The 2018 FIFA World Cup to bring positive publicity into Russia

President of the Russian Football Union Sergei Fursenko, left, did his utmost to win the right for Russia to host the 2018 FIFA World Cup. Source: ITAR-TASS

President of the Russian Football Union Sergei Fursenko, left, did his utmost to win the right for Russia to host the 2018 FIFA World Cup. Source: ITAR-TASS

Even before Russia won the right to host the 2018 FIFA World Cup, the country heard that the Russian team would be the 2018 FIFA champion.

Bringing home a victory in the world’s greatest soccer competition was part of Sergei Fursenko’s campaign for the presidency of the Russian Football Union more than two-and-a-half years ago. When Fursenko first declared that Russia would be the 2018 world champion, Russia had just missed out on the 2010 World Cup, and no one else even ran for the office. Despite all of that, Fursenko, a former manager of a Gazprom subsidiary and one-time president of Zenit St. Petersburg ran a full-fledged campaign, brushing off critics’ claims saying, “if you do not strive for the impossible, you will fail to reach the possible.”

Fursenko may have been right to make his boasts. Russia has already achieved one success, beating out England, Spain & Portugal and Belgium & the Netherlands to win the right to host the 2018 World Cup.

Government support for sporting events has never been a problem in Russia; there is a strong lobby in the Kremlin and President Vladimir Putin is known for preaching the virtues of a healthy lifestyle. It is commonplace in Russia for professional athletes to be used as role models and, if that weren’t reason enough, Russia would also like to use the tournament to generate positive publicity abroad.

And so, no cost was spared in pursuit of the tournament. Official figures from the Ministry of Sports calculate the investments needed for the World Cup to be $19.8 billion, $7.5 billion of which should go to improving and expanding streets while another $3.7 billion should go into renovating stadiums. FIFA set up a commission to determine the match locations in April, and will reduce the number to 11 from 13 in September. Currently, Moscow, St. Petersburg, Kazan and Sochi are almost certain to host matches.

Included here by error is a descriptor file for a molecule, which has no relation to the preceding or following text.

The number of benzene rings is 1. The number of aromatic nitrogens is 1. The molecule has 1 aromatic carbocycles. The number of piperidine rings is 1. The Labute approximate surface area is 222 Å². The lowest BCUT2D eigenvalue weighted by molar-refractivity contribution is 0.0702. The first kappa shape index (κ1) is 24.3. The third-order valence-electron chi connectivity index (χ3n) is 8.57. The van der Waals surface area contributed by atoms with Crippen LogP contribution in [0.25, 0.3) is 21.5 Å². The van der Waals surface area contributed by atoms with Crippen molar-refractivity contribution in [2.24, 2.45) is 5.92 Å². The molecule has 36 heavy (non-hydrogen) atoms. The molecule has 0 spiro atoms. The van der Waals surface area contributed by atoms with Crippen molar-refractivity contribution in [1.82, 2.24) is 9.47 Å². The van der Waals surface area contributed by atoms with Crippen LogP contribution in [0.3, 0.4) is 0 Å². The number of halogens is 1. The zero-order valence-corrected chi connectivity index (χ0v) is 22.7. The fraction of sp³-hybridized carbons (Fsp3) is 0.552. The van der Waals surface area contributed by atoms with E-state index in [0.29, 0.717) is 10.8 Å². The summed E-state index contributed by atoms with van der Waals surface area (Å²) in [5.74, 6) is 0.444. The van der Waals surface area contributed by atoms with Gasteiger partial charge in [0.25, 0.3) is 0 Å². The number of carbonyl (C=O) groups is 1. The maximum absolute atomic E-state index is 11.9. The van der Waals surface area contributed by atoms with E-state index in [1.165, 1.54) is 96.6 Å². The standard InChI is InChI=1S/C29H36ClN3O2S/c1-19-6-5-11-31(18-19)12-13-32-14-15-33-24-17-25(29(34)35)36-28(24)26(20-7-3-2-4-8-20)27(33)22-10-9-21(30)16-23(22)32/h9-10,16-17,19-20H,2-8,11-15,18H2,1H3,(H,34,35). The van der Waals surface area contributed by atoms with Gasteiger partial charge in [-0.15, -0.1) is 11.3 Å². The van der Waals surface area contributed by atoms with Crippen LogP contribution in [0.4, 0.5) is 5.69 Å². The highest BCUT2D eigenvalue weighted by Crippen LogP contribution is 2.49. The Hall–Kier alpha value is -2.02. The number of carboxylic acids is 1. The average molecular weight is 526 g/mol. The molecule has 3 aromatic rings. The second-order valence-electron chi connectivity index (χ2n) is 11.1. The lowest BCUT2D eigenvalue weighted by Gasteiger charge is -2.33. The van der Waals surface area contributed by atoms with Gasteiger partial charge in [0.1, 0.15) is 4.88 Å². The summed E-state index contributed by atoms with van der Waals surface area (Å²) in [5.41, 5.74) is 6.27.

Moscow’s Luzhniki Stadium hosted the 2008 Champions League final and is considered to be the most likely location for both the opening and final matches of the tournment. The stadium’s maximum capacity is being expanded from 78,000 to 89,000 by lowering the field so that additional rows of seating can be installed. Renovations to the Spartak Moscow and Dynamo stadiums are projected to be completed in 2015 and 2016 respectively. Both projects are being funded by the tournament’s main sponsors, Lukoil and WTB. In St. Petersburg, hometown team Zenit is receiving a brand-new arena that will sit 69,000 spectators and, after numerous delays, should be ready to go in 2014. Construction projects are also underway in Kazan and Sochi. The recently renovated Central Stadium in Yekaterinburg could be augmented with mobile stands for the World Cup. All of the other stadiums are currently in the planning stages.

The 2018 World Cup is but one of many sporting highlights to be held in Russia in the coming years. The World University Games in 2013 will be hosted by Kazan, the Winter Olympic Games and Russia’s first ever Formula 1 race will be held in Sochi in 2014, while the Ice Hockey World Championships will be in Moscow and St. Petersburg in 2016.

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